“Chaplain, can we talk?”
The sergeant caught me as I was nursing my second coffee of the morning on my way to my office.
“Sure thing, Sergeant.”
I saw a look on my colleague’s face that seemed out of the ordinary. I would guess from experience that this was not about the usual reasons soldiers came to me — his marriage, a woman, his children, or finances. Whatever it was, I thought, the angst seems to be coming from somewhere deep in his soul, and burrowing on his brow, stealing the light from his eyes.
We sat down in an empty classroom, removed from the busy places where new workdays begin. He took his seat in a folding metal chair and I sat on the side of a desk. The soldier put his head in his hands and rubbed his eyes as if he had red pepper in them. There were no tears. There was something akin to a dry rub of anxiety built up from nights without sleep. I waited and gave him time to gather his thoughts. He was hesitant to speak.
“Chaplain Milton,” he began, “I have a huge problem that I have not had before in 15 years of service.”
“I understand,” I said. “Go on, Sergeant.”
“Well, Chaplain, to be honest, I cannot figure out how to mesh the Army Core Values with the enemies we face… I know that sounds weird. Let me try again.”
“You’re fine, Sergeant,” I assured him.
He squinted his eyes as if seeking to visualize the incomprehensible.
“Well, Chaplain, the Army lauds courage and patriotism, right? Right?”
“Right,” I respond.
“Well,” he went on as he looked up at me, “and yet so do our enemies, men that I have shot at, men that I have killed. Not all, but many of our enemies [he had returned from Iraq] are courageous and love, if not their country, then their tribe, their fatherland. In my mind, I transposed those values on that poster on the wall to our enemy. I just don’t get it. I used to think I was doing this for God and country and to protect my family. Right and wrong were the measurements we used to justify war. We understood right and wrong from the Bible. Even if you weren’t a Christian or of the Jewish faith, you knew the standard, the source, the ultimate discriminator of good and evil. Now, I don’t see that anymore. I don’t see that standard plastered on a poster. It’s not taught. In fact, it is like our institutions are avoiding it. I feel like I don’t know what we are fighting for. I am confused from the inside out. Am I a traitor?”
He was serious in his question, and the silence that followed bore witness to this man’s genuine inward struggle.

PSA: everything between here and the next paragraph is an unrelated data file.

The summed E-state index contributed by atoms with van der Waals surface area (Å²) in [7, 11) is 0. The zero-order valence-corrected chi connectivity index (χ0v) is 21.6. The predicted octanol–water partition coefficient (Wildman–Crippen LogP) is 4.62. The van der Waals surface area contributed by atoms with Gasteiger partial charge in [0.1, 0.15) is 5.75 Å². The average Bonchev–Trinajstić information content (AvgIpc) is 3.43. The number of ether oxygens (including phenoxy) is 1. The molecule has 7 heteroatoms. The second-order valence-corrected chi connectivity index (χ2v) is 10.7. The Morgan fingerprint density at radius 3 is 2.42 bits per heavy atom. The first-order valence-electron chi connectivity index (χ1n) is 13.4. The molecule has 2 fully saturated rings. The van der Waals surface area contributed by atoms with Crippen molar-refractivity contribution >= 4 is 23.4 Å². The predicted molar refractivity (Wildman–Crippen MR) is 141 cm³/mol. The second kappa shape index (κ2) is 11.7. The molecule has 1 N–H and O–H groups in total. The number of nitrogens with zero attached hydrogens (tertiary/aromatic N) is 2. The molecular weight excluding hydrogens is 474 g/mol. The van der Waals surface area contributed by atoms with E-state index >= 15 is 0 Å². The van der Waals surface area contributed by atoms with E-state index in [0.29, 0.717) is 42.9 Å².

“No, Sergeant,” I broke the silence. “You are no traitor. You are just a human being, a caring, thoughtful man who wants to do the right thing. You are trying to make sense of suffering amidst a world that seems to be without the biblical values that guided us in years gone by. Suffering is hard. Suffering without meaning is almost unbearable.”
He nodded in affirmation.
“Sergeant, God is the same yesterday, today, and forever. His Word is still our standard. And God has placed eternity in our hearts. It is what philosophers call ‘Natural Law.’ There is good and evil. And to be sent by your nation to defend the right, even when some in the leadership don’t admit the standard for what is right, doesn’t change the truth.”
We prayed. Over the following years, I saw more of that kind of soldier than I had in over 30 years of service. Often unwitting adherence to a worldview of postmodernity and the secular age stripped meaning from the act of self-defense at a civic level. The hastily removed virtues are necessary for young males, who are still the overwhelming majority of those who defend our nation.
The agents of the new morality, lacking a transcendent ethic on which to stand, have inevitably removed honor and nobility from the cause, hollowing out the spirits of those who are ordered to war. Unsurprisingly, these young men return with great existential questions metastasizing into angst and angst into depression and worse.
It is time for wiser heads to have greater voices, for military leaders — and, of course, parents, teachers, professors, journalists, and other influencers — to exercise their First Amendment rights and respectfully but plainly speak the truth. Teach our service members — teach our children — how we know right and wrong.
If you can’t say, “We know because the Bible tells us so,” then at least admit that there is a Natural Law. The secular age is quickly stripping Western Civilization of the protective ozone of the founders’ faith. The harmful radiated rays of deconstruction and postmodernity are now showing signs of moral tumors, erasure of ethical memory, and an epidemic of diseases of the human soul that inevitably follow.
Now more than ever, we need to post the truth on the wall of every institution: “There is a God. And He has spoken in Creation and in His Word. Be careful that you guard that voice of conscience. For this is how we know right from wrong.” And that is something we can fight for, and when necessary, die for.